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Outbreaks of Mosquito-Borne Diseases Hit India


India is struggling to cope with outbreaks of mosquito-borne diseases that have killed more than 100 people and infected thousands of others in recent weeks.

Overburdened hospitals and clinics in several cities in the north of India are scrambling to treat thousands of patients admitted in recent days with symptoms of high fever and severe body aches.

Most of them have been stricken with the mosquito-borne disease, dengue fever, which can be fatal.

The disease usually surfaces after the annual monsoon season ends in September and leaves behind pools of stagnant water that become breeding grounds for mosquitoes. But the increase in cases this year in such places as the capital New Delhi has raised concerns.

India's health minister Anbumani Ramadoss met with health officials from northern states affected by the disease. He is asking people not to panic, saying hospitals are well-equipped to treat dengue fever. He says the disease has claimed 38 victims so far - 15 of them in New Delhi.

Ramadoss says a construction boom in New Delhi is partly responsible for the outbreak, as stagnant water is collecting in pits at massive construction sites across the city. He also calls for greater public awareness about the need for better sanitation.

"Dengue is primarily a sanitation problem, secondary a health problem. Because of [a lack of] sanitation, hygiene, and lot of construction activities have been happening," he said. "It is not only a government responsibility, but individual, collective responsibility, a household responsibility of the public."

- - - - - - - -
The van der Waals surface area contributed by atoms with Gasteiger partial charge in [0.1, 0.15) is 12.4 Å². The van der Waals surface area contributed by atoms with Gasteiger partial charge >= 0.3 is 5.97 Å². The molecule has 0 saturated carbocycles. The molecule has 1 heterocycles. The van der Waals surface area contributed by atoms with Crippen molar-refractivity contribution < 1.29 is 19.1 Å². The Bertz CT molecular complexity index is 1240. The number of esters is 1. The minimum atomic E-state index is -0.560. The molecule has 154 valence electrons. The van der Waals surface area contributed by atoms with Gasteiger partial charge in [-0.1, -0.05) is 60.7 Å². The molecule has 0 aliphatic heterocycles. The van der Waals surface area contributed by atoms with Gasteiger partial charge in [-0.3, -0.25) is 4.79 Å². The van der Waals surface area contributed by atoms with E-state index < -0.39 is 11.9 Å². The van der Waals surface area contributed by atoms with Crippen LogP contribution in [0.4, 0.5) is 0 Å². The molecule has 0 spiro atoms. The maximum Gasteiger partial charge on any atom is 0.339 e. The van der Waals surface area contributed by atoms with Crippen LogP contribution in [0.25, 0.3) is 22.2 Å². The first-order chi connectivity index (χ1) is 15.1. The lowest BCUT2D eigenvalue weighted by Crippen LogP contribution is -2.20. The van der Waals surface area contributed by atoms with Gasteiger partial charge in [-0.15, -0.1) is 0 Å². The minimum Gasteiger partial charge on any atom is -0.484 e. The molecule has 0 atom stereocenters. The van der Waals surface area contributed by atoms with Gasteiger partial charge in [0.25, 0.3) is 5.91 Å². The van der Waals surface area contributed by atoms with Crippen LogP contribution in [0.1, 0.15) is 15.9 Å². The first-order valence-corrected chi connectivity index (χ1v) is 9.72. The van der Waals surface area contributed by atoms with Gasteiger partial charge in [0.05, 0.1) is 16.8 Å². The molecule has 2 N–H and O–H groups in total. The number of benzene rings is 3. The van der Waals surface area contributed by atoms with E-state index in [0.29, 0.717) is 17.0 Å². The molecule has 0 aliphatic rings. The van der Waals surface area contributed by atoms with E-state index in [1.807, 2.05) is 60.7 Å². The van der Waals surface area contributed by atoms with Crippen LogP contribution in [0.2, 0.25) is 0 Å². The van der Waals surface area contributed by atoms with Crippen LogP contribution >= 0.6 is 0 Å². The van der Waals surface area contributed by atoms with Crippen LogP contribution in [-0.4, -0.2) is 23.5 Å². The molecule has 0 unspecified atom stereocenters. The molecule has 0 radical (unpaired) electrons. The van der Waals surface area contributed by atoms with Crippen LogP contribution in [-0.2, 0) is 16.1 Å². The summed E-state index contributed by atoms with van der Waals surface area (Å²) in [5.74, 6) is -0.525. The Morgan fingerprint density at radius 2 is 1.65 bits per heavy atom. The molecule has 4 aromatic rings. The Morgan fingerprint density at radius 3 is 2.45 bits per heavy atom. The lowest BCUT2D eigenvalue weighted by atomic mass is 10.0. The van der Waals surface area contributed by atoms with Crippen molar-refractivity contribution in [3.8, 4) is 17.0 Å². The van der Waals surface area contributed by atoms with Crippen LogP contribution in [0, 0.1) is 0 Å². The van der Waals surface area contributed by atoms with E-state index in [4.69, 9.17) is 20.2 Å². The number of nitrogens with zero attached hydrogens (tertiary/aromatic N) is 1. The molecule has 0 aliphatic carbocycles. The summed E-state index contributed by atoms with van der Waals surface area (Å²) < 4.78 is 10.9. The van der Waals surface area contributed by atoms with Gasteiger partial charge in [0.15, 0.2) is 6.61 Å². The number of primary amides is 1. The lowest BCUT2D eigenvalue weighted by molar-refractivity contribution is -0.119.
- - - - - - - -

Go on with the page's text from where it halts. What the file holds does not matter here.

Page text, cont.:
Municipal workers have fanned out across New Delhi to spray insecticide and clean up pools of stagnant water. Children have been advised to wear long-sleeved clothing to school.

Local media reports say members of Prime Minister Manmohan Singh's family may be among those hit, with two of his grandsons and a son-in-law hospitalized in New Delhi with dengue-like symptoms.

Even as the north of the country worries about dengue fever, the southern state of Kerala is battling with another disease that has killed more than 70 people and affected thousands of others. Local authorities believe a rare mosquito-borne virus, which causes a disease known as chikungunya, is sweeping the region.

A joint team of experts from the World Health Organization and the federal government is traveling to the state to verify the cause of the outbreak.

"There are some questions of is this chikungunya or is this not?" said Harsaran Pandey, a spokeswoman for the World Health Organization in New Delhi. "Because normally chikungunya seems not to result in death, but you have had several deaths here ... so they will try and ascertain for themselves what exactly is the situation."

The health minister has assured people that the federal government and state governments are stepping up efforts to control the spread of the diseases.

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